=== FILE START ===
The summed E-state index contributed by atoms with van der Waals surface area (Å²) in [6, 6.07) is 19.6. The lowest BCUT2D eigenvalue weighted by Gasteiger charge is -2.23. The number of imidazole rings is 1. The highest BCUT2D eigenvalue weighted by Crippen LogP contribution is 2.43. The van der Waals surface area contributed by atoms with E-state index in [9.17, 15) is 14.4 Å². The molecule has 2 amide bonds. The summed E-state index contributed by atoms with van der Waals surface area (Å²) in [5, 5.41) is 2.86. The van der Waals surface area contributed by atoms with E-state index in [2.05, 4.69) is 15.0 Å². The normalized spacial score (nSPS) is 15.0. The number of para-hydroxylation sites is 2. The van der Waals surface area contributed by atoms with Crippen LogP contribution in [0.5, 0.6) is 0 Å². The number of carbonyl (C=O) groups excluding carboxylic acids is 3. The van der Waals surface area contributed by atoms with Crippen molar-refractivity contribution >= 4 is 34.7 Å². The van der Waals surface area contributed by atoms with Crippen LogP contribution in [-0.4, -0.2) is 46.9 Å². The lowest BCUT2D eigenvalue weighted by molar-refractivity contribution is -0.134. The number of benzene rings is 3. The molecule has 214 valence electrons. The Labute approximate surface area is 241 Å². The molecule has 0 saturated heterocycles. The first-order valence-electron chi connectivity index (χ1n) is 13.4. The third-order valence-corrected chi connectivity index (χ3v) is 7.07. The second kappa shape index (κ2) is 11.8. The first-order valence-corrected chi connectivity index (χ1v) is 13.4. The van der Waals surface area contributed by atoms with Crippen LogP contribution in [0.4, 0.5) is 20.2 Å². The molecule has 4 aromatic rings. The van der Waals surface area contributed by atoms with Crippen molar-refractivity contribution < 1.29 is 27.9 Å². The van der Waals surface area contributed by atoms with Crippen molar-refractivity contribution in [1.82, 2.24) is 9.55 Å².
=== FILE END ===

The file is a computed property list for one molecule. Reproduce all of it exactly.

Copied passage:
The summed E-state index contributed by atoms with van der Waals surface area (Å²) in [6, 6.07) is 19.6. The lowest BCUT2D eigenvalue weighted by Gasteiger charge is -2.23. The number of imidazole rings is 1. The highest BCUT2D eigenvalue weighted by Crippen LogP contribution is 2.43. The van der Waals surface area contributed by atoms with E-state index in [9.17, 15) is 14.4 Å². The molecule has 2 amide bonds. The summed E-state index contributed by atoms with van der Waals surface area (Å²) in [5, 5.41) is 2.86. The van der Waals surface area contributed by atoms with E-state index in [2.05, 4.69) is 15.0 Å². The normalized spacial score (nSPS) is 15.0. The number of para-hydroxylation sites is 2. The van der Waals surface area contributed by atoms with Crippen LogP contribution in [0.5, 0.6) is 0 Å². The number of carbonyl (C=O) groups excluding carboxylic acids is 3. The van der Waals surface area contributed by atoms with Crippen molar-refractivity contribution >= 4 is 34.7 Å². The van der Waals surface area contributed by atoms with Crippen LogP contribution in [-0.4, -0.2) is 46.9 Å². The lowest BCUT2D eigenvalue weighted by molar-refractivity contribution is -0.134. The number of benzene rings is 3. The molecule has 214 valence electrons. The Labute approximate surface area is 241 Å². The molecule has 0 saturated heterocycles. The first-order valence-electron chi connectivity index (χ1n) is 13.4. The third-order valence-corrected chi connectivity index (χ3v) is 7.07. The second kappa shape index (κ2) is 11.8. The first-order valence-corrected chi connectivity index (χ1v) is 13.4. The van der Waals surface area contributed by atoms with Crippen LogP contribution in [0.4, 0.5) is 20.2 Å². The molecule has 4 aromatic rings. The van der Waals surface area contributed by atoms with Crippen molar-refractivity contribution < 1.29 is 27.9 Å². The van der Waals surface area contributed by atoms with Crippen molar-refractivity contribution in [1.82, 2.24) is 9.55 Å².